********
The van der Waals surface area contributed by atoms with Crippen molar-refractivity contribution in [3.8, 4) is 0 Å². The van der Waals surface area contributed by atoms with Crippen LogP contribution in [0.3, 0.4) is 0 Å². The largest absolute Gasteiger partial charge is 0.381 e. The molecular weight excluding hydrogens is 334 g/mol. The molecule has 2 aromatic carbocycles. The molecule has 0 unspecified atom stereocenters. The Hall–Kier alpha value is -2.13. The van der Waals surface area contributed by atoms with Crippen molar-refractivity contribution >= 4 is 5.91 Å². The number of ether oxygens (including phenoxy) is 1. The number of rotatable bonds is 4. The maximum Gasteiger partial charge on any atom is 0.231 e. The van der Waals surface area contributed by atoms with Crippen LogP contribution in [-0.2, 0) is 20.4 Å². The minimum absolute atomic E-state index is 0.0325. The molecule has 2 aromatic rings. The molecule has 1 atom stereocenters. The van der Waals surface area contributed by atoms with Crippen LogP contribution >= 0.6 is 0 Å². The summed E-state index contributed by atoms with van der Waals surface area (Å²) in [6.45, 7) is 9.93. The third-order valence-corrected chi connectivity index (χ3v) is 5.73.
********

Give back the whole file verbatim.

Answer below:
The van der Waals surface area contributed by atoms with Crippen molar-refractivity contribution in [3.8, 4) is 0 Å². The van der Waals surface area contributed by atoms with Crippen LogP contribution in [0.3, 0.4) is 0 Å². The largest absolute Gasteiger partial charge is 0.381 e. The molecular weight excluding hydrogens is 334 g/mol. The molecule has 2 aromatic carbocycles. The molecule has 0 unspecified atom stereocenters. The Hall–Kier alpha value is -2.13. The van der Waals surface area contributed by atoms with Crippen molar-refractivity contribution >= 4 is 5.91 Å². The number of ether oxygens (including phenoxy) is 1. The number of rotatable bonds is 4. The maximum Gasteiger partial charge on any atom is 0.231 e. The van der Waals surface area contributed by atoms with Crippen LogP contribution in [-0.2, 0) is 20.4 Å². The minimum absolute atomic E-state index is 0.0325. The molecule has 2 aromatic rings. The molecule has 1 atom stereocenters. The van der Waals surface area contributed by atoms with Crippen LogP contribution >= 0.6 is 0 Å². The summed E-state index contributed by atoms with van der Waals surface area (Å²) in [6.45, 7) is 9.93. The third-order valence-corrected chi connectivity index (χ3v) is 5.73.